This is a question that I see SO MUCH in my group (The VBAC Australia Support Group on Facebook).
At the first antenatal appointment most women are given the option of VBAC or routine repeat caesarean with very little useful information. Then they have the added pressure of having to let their care provider know their decision by a certain time. Nevermind all those other decisions that need to be made.
For many women this is not a simple decision. We carry so much baggage from our cultural conditioning and previous experiences that colour HOW we will make this decision and what will actually be best for us.
Here are the steps that I recommend that you go through in order to get to the decision that will be best for you.
Yes - it's time to bust out the journal and pens!
Explore your previous pregnancy and birth experience/s
What was the reason for your caesarean? And how do you feel about that?
What worked and what didn't?
What made you feel powerful? What made you feel powerless?
How did you feel about the consent processes? (Check out this facebook live if you are curious about the difference between legally valid consent and hospital consent processes).
What does birth mean to you?
What stories have you been told about birth?
Do you see it as a natural, normal event? Or one that requires medical assistance?
Who do you feel should be present? And what are the roles of those people?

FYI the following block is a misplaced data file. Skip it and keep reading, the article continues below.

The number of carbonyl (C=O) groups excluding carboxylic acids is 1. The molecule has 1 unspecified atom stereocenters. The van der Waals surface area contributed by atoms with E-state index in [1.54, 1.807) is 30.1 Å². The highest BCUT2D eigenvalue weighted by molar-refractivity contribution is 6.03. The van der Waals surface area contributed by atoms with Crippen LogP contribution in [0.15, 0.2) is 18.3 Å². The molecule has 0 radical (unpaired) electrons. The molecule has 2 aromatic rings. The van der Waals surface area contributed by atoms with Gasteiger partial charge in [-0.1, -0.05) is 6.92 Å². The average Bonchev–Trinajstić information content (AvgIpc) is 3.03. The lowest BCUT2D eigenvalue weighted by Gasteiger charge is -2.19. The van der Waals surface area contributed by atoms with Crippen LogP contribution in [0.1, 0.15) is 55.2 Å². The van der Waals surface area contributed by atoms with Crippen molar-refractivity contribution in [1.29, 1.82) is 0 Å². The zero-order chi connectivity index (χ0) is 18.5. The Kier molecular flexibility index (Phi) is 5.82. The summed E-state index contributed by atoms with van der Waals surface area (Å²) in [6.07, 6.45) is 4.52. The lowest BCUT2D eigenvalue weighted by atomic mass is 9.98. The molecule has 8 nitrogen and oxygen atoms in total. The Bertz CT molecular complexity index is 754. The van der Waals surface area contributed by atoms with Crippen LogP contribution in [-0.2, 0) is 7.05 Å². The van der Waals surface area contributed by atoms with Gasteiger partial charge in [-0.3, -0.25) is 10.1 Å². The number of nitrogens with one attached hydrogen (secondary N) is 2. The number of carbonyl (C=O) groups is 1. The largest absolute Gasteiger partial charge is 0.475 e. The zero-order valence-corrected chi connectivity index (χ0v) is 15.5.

What is the place of the maternity care system?
Look at both options DEEPLY and OBJECTIVELY
This is where the research comes in. Both options have risks and benefits. So, it's time to create a pros and cons chart.
Planning a VBAC does not guarantee an empowered experience and smooth recovery.
Planning a caesarean does not guarantee a straightforward surgery and a healthy baby.
Make sure that you get your information from a variety of sources - midwives, doctors, hospital, independent childbirth educators, blogs, research papers, other women, doulas, facebook groups.
EVERYONE holds some bias. All research and advice needs to be processed through the lens of your own experience, values, and beliefs.
No one can tell you which risks you should be willing to undertake. The responsibility for risk assessment lies solely with you.
What does your perfect birth look like?
How do you feel? What are you doing?
Where are you? Who is there? What are your support people doing and saying?
What can you hear? Smell? Taste? Go deep with the senses!
How do you receive baby into the world?
All of this is to say that there is no one right or wrong answer to the question of which mode of birth is best. There is just what is the right path for you and your family in your individual circumstances.
If you need support working through all the ins and outs of this huge decision, please send me an email at firstname.lastname@example.org and we can book in an intro session so that you can feel powerful in your decision making.
Much love, Lizzie
PS: If you have already decided that you are going to explore VBAC more deeply, I've just opened the waitlist for round 3 of my VBAC Group Mentoring Program. For more info you can jump on the waitlist HERE.
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